'Difficult' patients more likely to experience worse symptoms

Jan 26, 2011

'Difficult' patient-clinician encounters have a negative impact on patients' health outcomes in the short-term, according to a new study by Sheri Hinchey from the Tripler Army Medical Centre in Honolulu and Jeffrey Jackson from the Zablocki VA Medical Centre in Milwaukee. Their findings show that nearly 18 percent of patients are perceived as difficult by their physicians and are less likely to trust or be satisfied with their doctor. Importantly, these patients are also more likely to report worse symptoms two weeks after the consultation. Hinchey and Jackson's work has just been published online in the Journal of General Internal Medicine.

To date, the majority of studies looking at 'difficult' has focused on patient characteristics alone. Hinchey and Jackson's work builds on the existing research by looking at a fuller picture, taking into account both patient and clinician factors associated with being considered 'difficult', as well as assessing the impact on patient health outcomes.

A total of 750 adults who attended a primary care walk-in clinic took part. Before the consultation, the authors assessed their , expectations, general health, how they functioned physically, socially and emotionally as well as whether these adults had . Immediately after their visit, participants were asked about their satisfaction with the encounter, any unmet expectations as well as their levels of trust in their doctor. Two weeks later, symptoms were checked again. In addition, clinicians were asked to rate how difficult the encounter was after each visit.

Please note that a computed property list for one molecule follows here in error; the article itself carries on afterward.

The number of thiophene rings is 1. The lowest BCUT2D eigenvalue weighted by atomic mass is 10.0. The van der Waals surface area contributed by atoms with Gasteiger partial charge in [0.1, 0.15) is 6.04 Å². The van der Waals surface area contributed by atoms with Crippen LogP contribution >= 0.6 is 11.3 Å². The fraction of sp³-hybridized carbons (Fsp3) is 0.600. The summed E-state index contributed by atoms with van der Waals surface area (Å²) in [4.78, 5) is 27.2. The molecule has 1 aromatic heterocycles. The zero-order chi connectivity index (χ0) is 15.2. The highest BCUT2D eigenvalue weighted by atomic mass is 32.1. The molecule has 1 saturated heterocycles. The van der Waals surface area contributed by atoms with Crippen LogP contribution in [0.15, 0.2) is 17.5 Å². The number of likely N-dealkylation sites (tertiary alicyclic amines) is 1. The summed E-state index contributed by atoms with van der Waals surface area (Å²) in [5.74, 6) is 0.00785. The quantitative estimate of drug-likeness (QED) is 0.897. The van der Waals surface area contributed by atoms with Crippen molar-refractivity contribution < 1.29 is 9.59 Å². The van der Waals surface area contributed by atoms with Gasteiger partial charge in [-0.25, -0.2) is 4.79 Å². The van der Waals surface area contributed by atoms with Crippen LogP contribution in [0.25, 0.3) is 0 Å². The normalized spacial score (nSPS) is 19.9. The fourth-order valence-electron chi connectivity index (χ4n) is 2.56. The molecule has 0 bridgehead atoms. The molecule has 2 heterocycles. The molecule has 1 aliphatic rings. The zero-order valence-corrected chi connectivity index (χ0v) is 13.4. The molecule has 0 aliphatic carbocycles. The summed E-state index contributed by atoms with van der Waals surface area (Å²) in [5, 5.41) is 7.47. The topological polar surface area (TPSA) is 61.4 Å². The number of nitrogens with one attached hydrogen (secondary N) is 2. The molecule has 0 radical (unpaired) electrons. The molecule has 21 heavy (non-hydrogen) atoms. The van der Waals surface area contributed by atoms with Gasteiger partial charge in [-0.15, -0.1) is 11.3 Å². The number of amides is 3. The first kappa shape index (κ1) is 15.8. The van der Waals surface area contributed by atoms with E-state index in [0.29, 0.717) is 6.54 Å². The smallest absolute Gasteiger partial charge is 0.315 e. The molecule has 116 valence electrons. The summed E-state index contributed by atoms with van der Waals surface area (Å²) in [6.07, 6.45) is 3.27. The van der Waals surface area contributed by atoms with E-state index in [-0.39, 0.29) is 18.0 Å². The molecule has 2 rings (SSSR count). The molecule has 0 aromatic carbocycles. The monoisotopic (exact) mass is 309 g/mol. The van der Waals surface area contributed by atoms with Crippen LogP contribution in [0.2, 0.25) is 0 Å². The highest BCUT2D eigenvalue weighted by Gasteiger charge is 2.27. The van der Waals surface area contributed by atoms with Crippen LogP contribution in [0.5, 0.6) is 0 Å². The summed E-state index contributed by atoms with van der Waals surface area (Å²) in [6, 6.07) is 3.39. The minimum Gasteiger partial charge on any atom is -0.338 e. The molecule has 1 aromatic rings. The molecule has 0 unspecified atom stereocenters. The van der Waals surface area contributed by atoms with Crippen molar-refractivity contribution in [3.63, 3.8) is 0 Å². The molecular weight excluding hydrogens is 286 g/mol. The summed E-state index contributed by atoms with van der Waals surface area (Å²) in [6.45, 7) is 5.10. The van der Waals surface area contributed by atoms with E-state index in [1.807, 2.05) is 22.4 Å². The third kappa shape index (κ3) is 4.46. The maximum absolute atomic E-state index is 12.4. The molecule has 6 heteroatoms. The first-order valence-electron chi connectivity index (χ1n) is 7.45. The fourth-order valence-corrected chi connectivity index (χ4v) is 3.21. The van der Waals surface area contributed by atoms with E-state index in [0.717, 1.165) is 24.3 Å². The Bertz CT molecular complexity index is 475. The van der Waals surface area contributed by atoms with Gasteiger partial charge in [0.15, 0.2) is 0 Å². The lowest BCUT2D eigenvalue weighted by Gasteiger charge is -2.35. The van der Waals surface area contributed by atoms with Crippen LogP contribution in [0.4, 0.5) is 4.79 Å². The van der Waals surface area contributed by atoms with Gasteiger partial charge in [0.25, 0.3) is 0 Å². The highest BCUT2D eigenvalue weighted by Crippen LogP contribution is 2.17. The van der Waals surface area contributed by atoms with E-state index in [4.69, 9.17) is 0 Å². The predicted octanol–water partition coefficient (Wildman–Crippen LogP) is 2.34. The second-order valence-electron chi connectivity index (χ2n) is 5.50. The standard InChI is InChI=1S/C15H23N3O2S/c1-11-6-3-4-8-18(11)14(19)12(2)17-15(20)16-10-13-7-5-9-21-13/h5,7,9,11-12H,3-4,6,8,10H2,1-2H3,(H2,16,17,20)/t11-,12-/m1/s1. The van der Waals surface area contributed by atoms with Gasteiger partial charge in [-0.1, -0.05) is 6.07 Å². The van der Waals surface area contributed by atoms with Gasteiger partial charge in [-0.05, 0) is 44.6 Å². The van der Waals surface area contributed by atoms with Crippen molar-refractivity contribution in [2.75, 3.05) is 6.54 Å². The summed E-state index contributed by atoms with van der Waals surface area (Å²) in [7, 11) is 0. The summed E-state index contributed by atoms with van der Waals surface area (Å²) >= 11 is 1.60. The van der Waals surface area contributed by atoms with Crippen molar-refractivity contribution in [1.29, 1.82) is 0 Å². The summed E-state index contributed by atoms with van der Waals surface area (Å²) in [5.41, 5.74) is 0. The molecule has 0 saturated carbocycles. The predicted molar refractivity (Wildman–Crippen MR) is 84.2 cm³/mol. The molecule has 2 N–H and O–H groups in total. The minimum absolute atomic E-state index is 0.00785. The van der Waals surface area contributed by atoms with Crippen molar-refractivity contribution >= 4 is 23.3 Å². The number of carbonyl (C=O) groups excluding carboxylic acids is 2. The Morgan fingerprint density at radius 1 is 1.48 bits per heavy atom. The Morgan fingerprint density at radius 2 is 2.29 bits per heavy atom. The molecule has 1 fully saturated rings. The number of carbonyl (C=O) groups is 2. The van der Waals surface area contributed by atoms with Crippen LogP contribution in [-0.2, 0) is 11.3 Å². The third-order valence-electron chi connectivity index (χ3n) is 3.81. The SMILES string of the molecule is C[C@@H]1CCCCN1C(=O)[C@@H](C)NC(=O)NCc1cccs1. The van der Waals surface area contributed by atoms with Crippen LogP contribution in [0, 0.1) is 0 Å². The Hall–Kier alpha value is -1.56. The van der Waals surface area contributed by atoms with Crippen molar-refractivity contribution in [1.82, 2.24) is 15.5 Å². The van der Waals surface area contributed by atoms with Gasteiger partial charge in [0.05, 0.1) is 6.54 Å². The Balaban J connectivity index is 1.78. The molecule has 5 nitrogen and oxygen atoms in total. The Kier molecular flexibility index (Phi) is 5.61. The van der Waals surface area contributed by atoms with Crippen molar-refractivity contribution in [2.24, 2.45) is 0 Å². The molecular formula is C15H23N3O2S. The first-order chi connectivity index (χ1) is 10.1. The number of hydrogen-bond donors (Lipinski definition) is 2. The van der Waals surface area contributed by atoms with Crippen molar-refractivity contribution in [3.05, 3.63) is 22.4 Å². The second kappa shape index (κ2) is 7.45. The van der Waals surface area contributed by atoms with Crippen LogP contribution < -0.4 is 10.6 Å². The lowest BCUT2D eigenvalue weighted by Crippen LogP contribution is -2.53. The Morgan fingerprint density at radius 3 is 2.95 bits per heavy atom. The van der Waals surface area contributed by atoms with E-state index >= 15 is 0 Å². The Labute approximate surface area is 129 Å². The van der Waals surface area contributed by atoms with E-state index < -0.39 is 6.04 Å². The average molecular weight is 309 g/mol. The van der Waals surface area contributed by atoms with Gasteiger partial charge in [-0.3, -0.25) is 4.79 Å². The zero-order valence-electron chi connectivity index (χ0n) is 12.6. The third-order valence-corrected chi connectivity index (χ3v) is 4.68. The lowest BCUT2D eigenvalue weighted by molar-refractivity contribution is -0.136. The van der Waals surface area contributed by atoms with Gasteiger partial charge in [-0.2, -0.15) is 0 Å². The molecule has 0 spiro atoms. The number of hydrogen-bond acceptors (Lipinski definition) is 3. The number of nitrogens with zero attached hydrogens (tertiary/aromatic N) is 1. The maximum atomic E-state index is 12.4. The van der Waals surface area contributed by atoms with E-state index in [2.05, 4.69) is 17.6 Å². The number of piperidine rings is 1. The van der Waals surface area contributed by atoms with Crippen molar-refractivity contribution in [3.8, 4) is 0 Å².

The authors found that nearly 18 percent of patients were perceived as 'difficult'. Both patient and physician characteristics contributed to 'difficult' encounters. In particular, 'difficult' patients had more symptoms, worse functional status, used the clinic more frequently and were more likely to have an underlying psychiatric disorder than non-difficult patients. Clinicians with a more open communication style and those with more experience reported fewer difficult encounters.

As a result, patients emerging from difficult encounters were less satisfied, had lower trust in their clinician and a greater number of unmet expectations. Two weeks later, they were also more likely to experience worsening of their symptoms.

Explore further: Oil-swishing craze: Snake oil or all-purpose remedy?

More information: Hinchey SA & Jackson J (2011). A cohort study assessing difficult patient encounters in a walk-in primary care clinic; predictors and outcomes. Journal of General Internal Medicine; DOI:10.1007/s11606-010-1620-6

add to favorites email to friend print save as pdf

Related Stories

Anxiety disorders surprisingly common yet often untreated

Mar 12, 2007

A new study by researchers led by Kurt Kroenke, M.D., of the Indiana University School of Medicine and the Regenstrief Institute, Inc. reports that nearly 20 percent of patients seen by primary care physicians have at least ...

Patient-centered approach can backfire

Aug 13, 2007